2.2. Atomic force microscope (AFM)

In the post titled “Top-down and bottom-up approach” I mentioned that, in order to examine and handle objects at the nanoscale it is necessary to develop devices that enable observation of samples at the atomic scale. These instruments are called scanning probe microscopes (SPMs), from which 3D images are obtained at a very high resolution without damaging the analysed sample (an improvement on electron microscopes (TEMs)).
The scanning probe microscopes are divided, basically, into two types: scanning tunneling microscope (STMs), which we studied in the previous entry within this section, and the atomic force microscopes (AFMs), which we address below.
Atomic force microscope (AFM)
Atomic force microscopes are based on the following operating principle:
The sample topography is scanned by a microcantilever or strip around a few hundreds of microns (micrometres) long, built in silicon or silicon nitride, whose end has an extremely sharp tip and a curvature radius on the order of nanometers.

When this tip approximates the sample surface, the forces between them produce the cantilever deflection according to Hooke’s law[1].
Depending on the type of tip-sample interaction (whether there is contact or not), the forces measured by AFMs can be: electrostatic, magnetic, capillary forces or Van der Waals interactions...
The deflection that the cantilever experiences is measured by a laser beam focused on the upper surface of this cantilever and reflected in an array of photodiodes that register the laser spot shift.
Working principle of AFM diagram

In contrast with STMs, AFMs can be used in the study of non-conductive samples, and they can perform two types of measurement depending on the application: image (which, in turn, it is divided into contact mode and dynamic mode) and force.

Contact mode

In this operating mode, the bending of the cantilever is kept constant during the sample scan, hence this cantilever is correspondingly moved up and down to keep invariable the pressure force of the tip on the sample. This up and down movement is registered and a specimen image is obtained.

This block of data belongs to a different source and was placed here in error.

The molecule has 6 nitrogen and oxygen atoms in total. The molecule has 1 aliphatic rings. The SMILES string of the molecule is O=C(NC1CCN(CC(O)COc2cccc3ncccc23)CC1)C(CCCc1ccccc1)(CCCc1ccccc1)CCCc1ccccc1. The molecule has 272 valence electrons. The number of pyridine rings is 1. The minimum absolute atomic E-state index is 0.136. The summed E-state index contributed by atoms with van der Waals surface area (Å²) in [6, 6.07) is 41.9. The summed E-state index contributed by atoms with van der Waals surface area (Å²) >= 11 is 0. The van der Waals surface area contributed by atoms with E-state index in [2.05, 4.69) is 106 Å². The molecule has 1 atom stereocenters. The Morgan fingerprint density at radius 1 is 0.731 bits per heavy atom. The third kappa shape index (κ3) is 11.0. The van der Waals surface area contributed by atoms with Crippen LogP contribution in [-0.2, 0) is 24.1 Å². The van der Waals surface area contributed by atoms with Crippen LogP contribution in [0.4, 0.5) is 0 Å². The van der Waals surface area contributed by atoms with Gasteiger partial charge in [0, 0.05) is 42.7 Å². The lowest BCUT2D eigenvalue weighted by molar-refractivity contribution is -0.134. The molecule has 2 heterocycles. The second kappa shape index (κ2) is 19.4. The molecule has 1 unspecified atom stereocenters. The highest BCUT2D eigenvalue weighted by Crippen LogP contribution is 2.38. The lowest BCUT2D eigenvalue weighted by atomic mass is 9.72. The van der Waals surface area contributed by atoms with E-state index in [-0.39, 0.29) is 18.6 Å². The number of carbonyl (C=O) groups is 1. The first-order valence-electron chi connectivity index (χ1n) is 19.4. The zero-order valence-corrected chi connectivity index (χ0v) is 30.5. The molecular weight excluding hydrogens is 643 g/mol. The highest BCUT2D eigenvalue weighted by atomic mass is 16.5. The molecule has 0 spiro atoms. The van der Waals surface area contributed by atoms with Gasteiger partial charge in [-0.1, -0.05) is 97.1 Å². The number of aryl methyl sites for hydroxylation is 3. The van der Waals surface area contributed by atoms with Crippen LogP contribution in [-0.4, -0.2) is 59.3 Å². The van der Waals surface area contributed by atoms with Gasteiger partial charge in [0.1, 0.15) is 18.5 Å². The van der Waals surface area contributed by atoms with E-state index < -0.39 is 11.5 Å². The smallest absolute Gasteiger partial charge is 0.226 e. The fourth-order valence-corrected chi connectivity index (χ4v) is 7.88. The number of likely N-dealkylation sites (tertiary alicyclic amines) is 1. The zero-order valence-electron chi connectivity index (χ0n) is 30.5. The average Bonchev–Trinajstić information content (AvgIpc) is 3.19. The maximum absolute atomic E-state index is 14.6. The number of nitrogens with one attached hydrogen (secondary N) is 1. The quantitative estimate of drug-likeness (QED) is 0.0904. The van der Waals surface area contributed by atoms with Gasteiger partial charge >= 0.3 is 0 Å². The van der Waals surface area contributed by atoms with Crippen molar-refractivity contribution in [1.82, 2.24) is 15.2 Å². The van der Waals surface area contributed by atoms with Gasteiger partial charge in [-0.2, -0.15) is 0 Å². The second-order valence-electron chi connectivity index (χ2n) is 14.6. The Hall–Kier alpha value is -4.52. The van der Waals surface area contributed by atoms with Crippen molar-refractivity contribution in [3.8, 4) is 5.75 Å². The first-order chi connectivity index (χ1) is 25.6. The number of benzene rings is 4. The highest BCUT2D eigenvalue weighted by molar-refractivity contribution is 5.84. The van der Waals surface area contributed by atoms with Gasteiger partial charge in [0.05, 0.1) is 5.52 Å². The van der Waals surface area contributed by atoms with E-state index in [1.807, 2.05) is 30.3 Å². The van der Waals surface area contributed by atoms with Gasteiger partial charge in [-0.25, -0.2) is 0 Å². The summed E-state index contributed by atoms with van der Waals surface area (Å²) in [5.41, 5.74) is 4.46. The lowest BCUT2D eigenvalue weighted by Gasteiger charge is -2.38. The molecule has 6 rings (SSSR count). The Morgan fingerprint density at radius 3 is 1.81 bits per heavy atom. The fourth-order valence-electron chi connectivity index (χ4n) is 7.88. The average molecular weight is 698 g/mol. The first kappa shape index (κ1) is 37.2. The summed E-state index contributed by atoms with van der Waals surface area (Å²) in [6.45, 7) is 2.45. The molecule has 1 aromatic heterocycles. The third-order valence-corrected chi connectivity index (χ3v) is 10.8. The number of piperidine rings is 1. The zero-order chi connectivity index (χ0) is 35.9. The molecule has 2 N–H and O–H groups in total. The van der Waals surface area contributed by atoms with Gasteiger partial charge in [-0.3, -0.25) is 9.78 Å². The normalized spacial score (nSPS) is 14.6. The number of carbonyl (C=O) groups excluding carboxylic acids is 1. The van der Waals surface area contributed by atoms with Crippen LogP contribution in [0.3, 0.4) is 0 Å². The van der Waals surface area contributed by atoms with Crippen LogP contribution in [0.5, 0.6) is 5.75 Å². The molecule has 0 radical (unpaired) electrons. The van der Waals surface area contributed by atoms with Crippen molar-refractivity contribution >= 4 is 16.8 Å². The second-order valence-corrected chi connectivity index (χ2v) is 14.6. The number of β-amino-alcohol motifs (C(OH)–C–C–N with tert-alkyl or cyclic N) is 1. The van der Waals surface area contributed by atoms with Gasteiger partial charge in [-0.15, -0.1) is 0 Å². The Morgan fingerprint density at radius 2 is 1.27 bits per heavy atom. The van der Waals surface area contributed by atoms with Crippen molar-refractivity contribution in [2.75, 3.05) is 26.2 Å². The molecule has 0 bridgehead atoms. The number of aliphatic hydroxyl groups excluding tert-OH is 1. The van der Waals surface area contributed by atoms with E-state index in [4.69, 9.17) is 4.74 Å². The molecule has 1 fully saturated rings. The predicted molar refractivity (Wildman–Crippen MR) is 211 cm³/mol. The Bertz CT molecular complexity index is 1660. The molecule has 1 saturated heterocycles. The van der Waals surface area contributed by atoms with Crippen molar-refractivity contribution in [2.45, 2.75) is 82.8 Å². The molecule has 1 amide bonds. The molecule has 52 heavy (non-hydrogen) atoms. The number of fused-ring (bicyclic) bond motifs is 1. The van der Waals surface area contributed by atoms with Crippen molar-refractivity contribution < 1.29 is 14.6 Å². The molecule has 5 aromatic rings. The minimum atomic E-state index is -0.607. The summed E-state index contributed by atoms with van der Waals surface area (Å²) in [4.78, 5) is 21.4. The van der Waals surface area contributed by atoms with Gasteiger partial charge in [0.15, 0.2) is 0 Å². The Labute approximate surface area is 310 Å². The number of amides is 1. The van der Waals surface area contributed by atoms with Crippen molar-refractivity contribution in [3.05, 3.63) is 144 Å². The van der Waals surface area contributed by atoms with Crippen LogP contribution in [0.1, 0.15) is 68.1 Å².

A relatively fast scan speed and the opportunity to scan rough surfaces are its main advantages. Its principal drawback is that it may damage biological samples (soft and delicate), therefore these samples must be strongly adhered to the surface.

Dynamic mode

In the dynamic mode, the microcantilever tip does not come into contact with the sample surface. Instead the strip oscillates at its resonant frequency or just above by a piezoelectric actuator[2] that determines the tip height over the sample.

The tip-sample interaction modifies the resonant frequency and amplitude. Depending on which of these two properties keeps constant during the surface scan, we have:

      Non-contact mode where the resonant frequency is stable. This mode is specially indicated for the study of soft biological samples and thin organic films. Because there is no contact, the samples can be subjected to countless analyses without being damaged.
Among its disadvantages, we find its low image resolution and samples must be examined in ultra-high vacuum environments, to avoid the presence of pollutants on the specimen surface that could interfere with imaging.

      Tapping mode where the resonant amplitude does not vary. This method provides high-resolution images of those samples that are susceptible to be easily damaged or are weakly adhered to the analysis surface. The major disadvantage is that the scanning has to be done at a slower speed.
Operating modes in AFMs

Living fibroblast cell image obtained by AFM

Force mode

In the force operating mode, the tip oscillates vertically while the cantilever deflection is registered.
This method has as its main applications the examination of specific interactions between molecules (antigen-antibody, the complementary strands of DNA), structural interactions (protein folding) or the study of polymer elasticity.

[1] This law states that the lenghtening of materials is directly proportional to the applied force on the same.
[2] Mechanical devices whose function is provide force to move another mechanical device.

Sources: http://www.dme-spm.com/funktion.html

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